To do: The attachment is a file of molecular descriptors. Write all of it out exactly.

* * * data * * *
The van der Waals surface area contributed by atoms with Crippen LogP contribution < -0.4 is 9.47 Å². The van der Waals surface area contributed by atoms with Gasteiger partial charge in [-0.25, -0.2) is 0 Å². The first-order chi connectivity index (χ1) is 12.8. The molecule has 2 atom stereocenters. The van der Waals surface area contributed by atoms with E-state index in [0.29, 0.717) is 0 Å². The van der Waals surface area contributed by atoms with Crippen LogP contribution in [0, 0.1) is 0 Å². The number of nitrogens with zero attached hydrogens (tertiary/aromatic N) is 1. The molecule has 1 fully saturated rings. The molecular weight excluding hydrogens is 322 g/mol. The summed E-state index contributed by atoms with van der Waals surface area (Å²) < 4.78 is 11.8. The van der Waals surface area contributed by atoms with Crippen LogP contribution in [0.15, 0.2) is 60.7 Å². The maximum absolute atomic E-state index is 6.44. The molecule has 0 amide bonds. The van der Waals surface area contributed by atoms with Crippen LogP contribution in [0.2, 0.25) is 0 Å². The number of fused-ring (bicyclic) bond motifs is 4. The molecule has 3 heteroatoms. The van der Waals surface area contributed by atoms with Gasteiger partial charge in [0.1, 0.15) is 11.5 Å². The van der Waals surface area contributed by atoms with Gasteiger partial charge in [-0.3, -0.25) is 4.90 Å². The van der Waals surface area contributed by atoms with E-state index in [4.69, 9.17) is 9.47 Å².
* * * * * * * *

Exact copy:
The van der Waals surface area contributed by atoms with Crippen LogP contribution < -0.4 is 9.47 Å². The van der Waals surface area contributed by atoms with Gasteiger partial charge in [-0.25, -0.2) is 0 Å². The first-order chi connectivity index (χ1) is 12.8. The molecule has 2 atom stereocenters. The van der Waals surface area contributed by atoms with E-state index in [0.29, 0.717) is 0 Å². The van der Waals surface area contributed by atoms with Crippen LogP contribution in [0, 0.1) is 0 Å². The number of nitrogens with zero attached hydrogens (tertiary/aromatic N) is 1. The molecule has 1 fully saturated rings. The molecular weight excluding hydrogens is 322 g/mol. The summed E-state index contributed by atoms with van der Waals surface area (Å²) < 4.78 is 11.8. The van der Waals surface area contributed by atoms with Crippen LogP contribution in [0.15, 0.2) is 60.7 Å². The maximum absolute atomic E-state index is 6.44. The molecule has 0 amide bonds. The van der Waals surface area contributed by atoms with Crippen LogP contribution in [0.2, 0.25) is 0 Å². The number of fused-ring (bicyclic) bond motifs is 4. The molecule has 3 heteroatoms. The van der Waals surface area contributed by atoms with Gasteiger partial charge in [0.1, 0.15) is 11.5 Å². The van der Waals surface area contributed by atoms with Gasteiger partial charge in [-0.3, -0.25) is 4.90 Å². The van der Waals surface area contributed by atoms with E-state index in [4.69, 9.17) is 9.47 Å².